Monday, May 13, 2013

2013-05-13 Elder Howlett's first week in his mission

(Elder Howlett got to Skype us yesterday for Mother's Day.)
Hey Everyone,
It was great talking to you yesterday!  Hopefully I can find a way to do skype for Christmas too.

First week in Bolivia was exciting.  We had 2 baptisms on Saturday, but I’d only met the 2 people once before and I’d never taught them.  We generally teach about 4ish sit-down, real lessons each day.  We plan an appointment for every hour in the morning but most fall through so we just visit investigators until we find someone who’s available.  Nothing ever happens on time here and setting up an appointment means nothing to almost everyone.  I don’t really like that.  Anytime we have a real lesson, the people always bring us something to drink.  All of the drinks have been good so far and some of the juices are great.  They sometimes bring out a little snack too.  I’ve had cookies, arroz con leche (rice with sweet milk and spices), and bread.  Yesterday for lunch we had some potatoes and I ate them whole before I realized all 3 Latinos peeled theirs before eating them.  I hope that doesn’t make me sick.

It’s cold in the morning, so getting up is awful.  It feels like getting up when you’re camping.

You asked if my companion is rich on skype.  I can’t imagine he is.  He seemed very worried about our 15 boliviano (2 dollar) taxi fare. Everything here is super cheap.  Sorry my letter isn’t very long, the internet at this cafe is super slow and it took me a long time to get it pulled up.  I think my mom is going to type up a letter I sent about this week and some of what I said via skype?
Elder Howlett

Wednesday (2013-05-08):  Tuesday was my first regular day.  We got up at 6:30 and had until 8 to get ready for the day.  The shower has the electric heater head and here it is just higher than I am tall.  At the Hotel, the shower head was 3 inches shorter than me.  It has one knob and you choose temperature based on how much water is coming out.  The less water, the warmer it gets.  At 8 is personal study.  At 9, companion study.  At 10, training with my companion (only 1st 12 weeks).  At 11, language study.  After that we head out.  I definitely am going to miss air conditioning and heat.  It gets surprisingly cold here in the morning but houses are too hot in the afternoon.  We, like everyone else, walk in the street and not on the sidewalk.  I’m not really sure why.  There are dogs all over but for the most part they are friendly.  There was a nice kitten that hung out in the internet café while I wrote you.  I get 600 bolivianos/month (I believe about $85).  I believe we get additional money to pay rent and the pensionistas.  Our new area is close to where we are staying, just up on the mountain.  We visited one person there on Tuesday and today (Wed) we officially open the area. 

Thursday (2013-05-09):  Wednesday, after studying, we went into town to a grocery store.  We walked through a road blockade to get there.  I guess the people are upset about something because they blocked off every road into downtown Cochabamba.  The people here are very friendly.  We say “hi” to everyone as we pass them on the street and they’ll always say something back.  Yesterday a couple of guys (17 or 18ish) walked by as I said “hi” and one, messing with me , looked behind him to see who I was talking to.  Then he walked over and shook my hand before continuing.  Half a block up the road though, they stopped and asked if I am American.  I said “yes” and they asked where I was studying.  My companion explained that we are missionaries.  When he explained that, they walked back and one told us he believed in God but wasn’t sure about church.  We taught about the restoration and challenged him to pray about it.  He told us where he lives so we can go teach him again.  I can’t picture that happening in the US, especially with people who are so young.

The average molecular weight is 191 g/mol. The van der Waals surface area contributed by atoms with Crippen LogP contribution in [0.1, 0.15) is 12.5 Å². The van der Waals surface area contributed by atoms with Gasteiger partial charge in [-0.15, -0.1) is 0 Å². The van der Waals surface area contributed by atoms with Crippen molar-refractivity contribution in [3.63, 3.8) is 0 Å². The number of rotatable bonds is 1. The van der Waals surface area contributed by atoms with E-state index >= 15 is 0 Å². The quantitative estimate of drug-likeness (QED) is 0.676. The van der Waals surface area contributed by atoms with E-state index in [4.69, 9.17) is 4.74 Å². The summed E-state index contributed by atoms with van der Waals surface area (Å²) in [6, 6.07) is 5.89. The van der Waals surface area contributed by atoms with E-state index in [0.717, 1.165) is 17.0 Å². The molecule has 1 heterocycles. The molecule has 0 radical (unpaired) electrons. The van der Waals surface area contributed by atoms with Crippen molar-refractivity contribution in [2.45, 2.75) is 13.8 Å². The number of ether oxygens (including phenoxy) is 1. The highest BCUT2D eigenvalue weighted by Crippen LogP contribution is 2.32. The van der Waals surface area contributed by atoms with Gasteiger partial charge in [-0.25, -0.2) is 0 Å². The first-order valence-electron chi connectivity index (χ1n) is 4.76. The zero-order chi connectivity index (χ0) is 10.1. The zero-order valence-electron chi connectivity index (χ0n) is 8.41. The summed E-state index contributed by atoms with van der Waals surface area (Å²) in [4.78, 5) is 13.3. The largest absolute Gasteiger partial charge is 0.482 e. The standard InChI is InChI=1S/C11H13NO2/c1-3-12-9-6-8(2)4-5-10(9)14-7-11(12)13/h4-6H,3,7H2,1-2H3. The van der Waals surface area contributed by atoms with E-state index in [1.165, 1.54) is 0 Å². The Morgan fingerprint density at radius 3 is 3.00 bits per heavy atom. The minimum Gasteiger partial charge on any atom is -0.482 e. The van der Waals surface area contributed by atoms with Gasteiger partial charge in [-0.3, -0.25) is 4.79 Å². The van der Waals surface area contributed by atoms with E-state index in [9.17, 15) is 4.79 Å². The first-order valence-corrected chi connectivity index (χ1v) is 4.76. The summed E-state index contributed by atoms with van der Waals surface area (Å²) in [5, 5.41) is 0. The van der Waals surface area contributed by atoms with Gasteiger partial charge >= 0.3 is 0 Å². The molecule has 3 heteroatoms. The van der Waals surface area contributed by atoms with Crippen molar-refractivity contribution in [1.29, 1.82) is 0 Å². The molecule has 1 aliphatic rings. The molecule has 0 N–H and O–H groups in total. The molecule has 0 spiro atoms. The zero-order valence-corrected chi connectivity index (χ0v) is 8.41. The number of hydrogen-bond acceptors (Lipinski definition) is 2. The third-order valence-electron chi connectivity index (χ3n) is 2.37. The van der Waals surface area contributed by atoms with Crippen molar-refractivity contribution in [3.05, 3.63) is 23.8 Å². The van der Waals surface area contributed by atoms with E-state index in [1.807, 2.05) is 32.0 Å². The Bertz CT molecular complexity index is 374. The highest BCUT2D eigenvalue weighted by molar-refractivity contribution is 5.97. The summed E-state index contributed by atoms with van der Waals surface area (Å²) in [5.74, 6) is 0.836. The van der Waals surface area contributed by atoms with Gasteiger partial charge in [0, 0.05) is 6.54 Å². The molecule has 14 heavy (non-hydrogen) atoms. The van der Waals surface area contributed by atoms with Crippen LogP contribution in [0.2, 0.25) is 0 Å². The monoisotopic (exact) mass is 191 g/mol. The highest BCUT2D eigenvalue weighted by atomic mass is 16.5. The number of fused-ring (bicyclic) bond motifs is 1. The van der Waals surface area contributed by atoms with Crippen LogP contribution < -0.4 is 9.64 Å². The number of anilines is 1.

Some cultural things:  When you meet other men here, you shake hands, then a little hug thing (right hands on shoulders, left hand on their side), and then shake hands again.  I’m getting better at it.  Here, toilet paper goes in a bin beside the toilet.  Definitely not my favorite thing about Bolivia.  Everywhere we visit, people bring us drinks.  My companion said that they will be offended if you don’t finish it.  Luckily, every drink I’ve had so far has been alright.  The amount of food the pensionistas serve us is ridiculously big.  Yesterday, one of our pensionistas told me a story thats moral was, “I can tell which missionaries are rich snobby Americans because they only want a little of my food.”  I’ve put down a lot of weird food trying not to offend anyone.  The best foods so far have been sil pancho (rice, beef, fried egg, pico) and fried mashed potato balls filled with cheese.

Friday (2013-05-10):  Yesterday, my companion was doing a baptismal interview (we should have 1 or 2 baptisms tomorrow) at an investigator’s house.  While he did that, I sat with her brother-in-law and niece and talked for 45 minutes.  That is a long time to carry on a conversation with someone in a language you don’t really know.  I think it went pretty well though and I was surprised by how much I understood of what he said.  I also practiced English with the niece because she has an English class at school.  Plus also, we played with their 2 week old puppy.  Definitely my favorite dog here.  It is crazy how many dogs there are. 
During our phone call/skype, I asked Elder Howlett to send photos of the inside of their bathroom and of himself near the tiny bathroom door.  Here are the photos, and I'll post some things I remember from our conversation in the next post. 


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